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What MAP-21 Means for Complete Communities

On July 6, 2012, President Obama signed the “Moving Ahead for Progress in the 21st Century Act” (MAP-21) into law. MAP-21 authorizes funding and sets policy for the federal highway and transit programs for FY2013 and FY2014. Despite many calls for increased transportation funding and fundamental reform of the federal program, MAP-21 did neither. Funding was maintained at current levels.

Congress did not address long-term funding challenges, such as the declining purchasing power of the federal gas tax, which has not been increased for almost 20 years. Similarly, Congress did not take on a fundamental rethinking of the transportation program. Concepts such as multimodalism, fix-it-first and accountability did not take significant strides forward in MAP-21; in some cases the new law moves backward, such as the elimination of dedicated funding for road and bridge repair. While it does include performance measures for the first time, MAP-21 does not articulate a new national vision for transportation, and, for the most part, states, MPOs and transit agencies will largely continue to do business as they have in the past. MAP-21 expires in only two years, which means that implementation of the new law will be occurring almost simultaneously with the next reauthorization debate.

Here are some of the key features of MAP-21 for communities looking to provide transportation choices and transit-oriented neighborhoods for their residents:

The transit program will continue to receive its historical share of the federal gas tax under MAP-21. However, use of the federal gas tax to support transit came under attack during development of MAP-21, and could be threatened again in the next reauthorization debate.

MAP-21 retains the ability to flex highway program funds to transit purposes. Specifically, the Surface Transportation Program (STP), the Congestion Mitigation and Air Quality Program (CMAQ) and the National Highway Performance Program (NHPP – formerly the NHS Program) all allow funds to be used for transit to a greater or lesser extent.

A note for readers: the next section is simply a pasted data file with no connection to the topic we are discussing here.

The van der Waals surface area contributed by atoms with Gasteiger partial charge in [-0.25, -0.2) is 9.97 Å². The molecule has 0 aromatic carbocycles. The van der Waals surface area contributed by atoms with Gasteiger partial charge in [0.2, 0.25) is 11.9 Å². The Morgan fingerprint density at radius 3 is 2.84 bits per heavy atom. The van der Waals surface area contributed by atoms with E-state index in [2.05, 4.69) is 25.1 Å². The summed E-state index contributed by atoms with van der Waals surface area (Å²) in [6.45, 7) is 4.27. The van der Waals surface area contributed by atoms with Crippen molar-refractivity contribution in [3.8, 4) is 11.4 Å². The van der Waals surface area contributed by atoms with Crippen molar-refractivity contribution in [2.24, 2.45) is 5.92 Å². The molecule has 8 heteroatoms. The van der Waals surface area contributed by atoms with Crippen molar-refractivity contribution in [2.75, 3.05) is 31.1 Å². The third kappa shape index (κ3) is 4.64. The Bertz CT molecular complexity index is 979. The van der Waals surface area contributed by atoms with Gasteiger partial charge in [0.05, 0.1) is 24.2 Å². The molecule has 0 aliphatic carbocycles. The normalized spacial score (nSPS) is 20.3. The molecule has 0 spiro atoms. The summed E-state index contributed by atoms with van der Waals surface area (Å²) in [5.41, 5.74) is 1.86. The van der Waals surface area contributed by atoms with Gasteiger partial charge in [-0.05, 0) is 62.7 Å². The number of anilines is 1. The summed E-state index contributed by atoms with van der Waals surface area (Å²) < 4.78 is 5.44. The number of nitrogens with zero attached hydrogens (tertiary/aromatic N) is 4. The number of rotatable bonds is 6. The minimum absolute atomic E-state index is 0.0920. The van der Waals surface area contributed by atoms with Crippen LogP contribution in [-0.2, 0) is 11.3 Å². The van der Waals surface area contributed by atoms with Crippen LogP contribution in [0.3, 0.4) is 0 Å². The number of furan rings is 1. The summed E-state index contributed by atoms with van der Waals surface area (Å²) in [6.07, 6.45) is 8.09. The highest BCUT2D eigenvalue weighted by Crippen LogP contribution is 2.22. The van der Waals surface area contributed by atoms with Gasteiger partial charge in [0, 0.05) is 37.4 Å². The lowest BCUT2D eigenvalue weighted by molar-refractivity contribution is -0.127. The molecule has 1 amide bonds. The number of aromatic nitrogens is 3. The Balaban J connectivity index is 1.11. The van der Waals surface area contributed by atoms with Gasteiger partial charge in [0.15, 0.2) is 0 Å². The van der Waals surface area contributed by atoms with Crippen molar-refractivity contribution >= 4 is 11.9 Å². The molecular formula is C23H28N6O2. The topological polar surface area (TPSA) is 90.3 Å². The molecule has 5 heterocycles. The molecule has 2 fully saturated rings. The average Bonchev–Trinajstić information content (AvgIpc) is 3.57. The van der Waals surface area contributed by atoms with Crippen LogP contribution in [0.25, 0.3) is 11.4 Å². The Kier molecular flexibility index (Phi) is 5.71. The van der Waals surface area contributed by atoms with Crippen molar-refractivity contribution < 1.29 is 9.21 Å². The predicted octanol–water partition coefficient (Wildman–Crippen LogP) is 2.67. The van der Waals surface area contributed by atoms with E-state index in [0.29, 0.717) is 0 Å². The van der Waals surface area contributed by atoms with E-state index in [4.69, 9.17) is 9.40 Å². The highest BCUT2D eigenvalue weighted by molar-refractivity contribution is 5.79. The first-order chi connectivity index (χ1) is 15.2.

While the ability to use a portion of federal highway dollars for bicycle and pedestrian projects and other local transportation needs was retained, 50 percent of this funding will now go to states, and 50 percent to MPOs and local communities. The portion of the “Transportation Alternatives” funding allocated to the state can still be used on local projects, but local leaders will need to make a strong case for these funds.

The time it takes to move a transit project through the New Starts process should be reduced under MAP-21. The new law also expanded the types of projects eligible for New Starts to include capacity improvements on existing transit lines. However, MAP-21 did not increase funding for the program, which will lead to increased demand for what is already a very competitive program.

A new competitive grant program for TOD planning, funded at $10 million per year, provides an opportunity for communities to demonstrate interest in TOD and take proactive steps to achieve it. FTA will be soliciting applications from interested communities in the coming months.

MAP-21 significantly reduces USDOT’s ability to run competitive grant programs, and instead sends out most funding according to various formulas. This will increase the predictability of funding from year to year, but will reduce communities’ ability to undertake projects such as construction of a transit center, introduction of a streetcar line, or renovation of a bus garage that require an infusion of funding over and above what the formulas provide in a particular year.

In general, MAP-21 retained the prohibition against using federal transit funds to pay for operating expenses in areas over 200,000 in population, providing little help to communities facing transit fare increases and service cuts as a result of constrained local and state funding.

Funding for low-interest loans under the Transportation Infrastructure Finance and Innovation Act (TIFIA) program was greatly increased, from $122 million annually to $750 million in FY13 and $1 billion in FY14. In addition, the share of a project’s cost that can be covered by TIFIA was raised from 33% to 49%. However, MAP-21 also eliminated all evaluation criteria for projects, other than credit-worthiness. In other words, USDOT will no longer evaluate the merits of a project that is applying for TIFIA funds; they will consider only the likelihood that the TIFIA loan will be paid back. Applications for TIFIA will be received on a rolling basis at USDOT, and loans will be granted on a first-come, first-served basis.

With passage of the new law, the onus now shifts to the USDOT, states, cities, transit agencies and MPOs to use the programs described above and others within MAP-21 to help make our communities more complete, with transportation choices and neighborhoods that are accessible to everyone.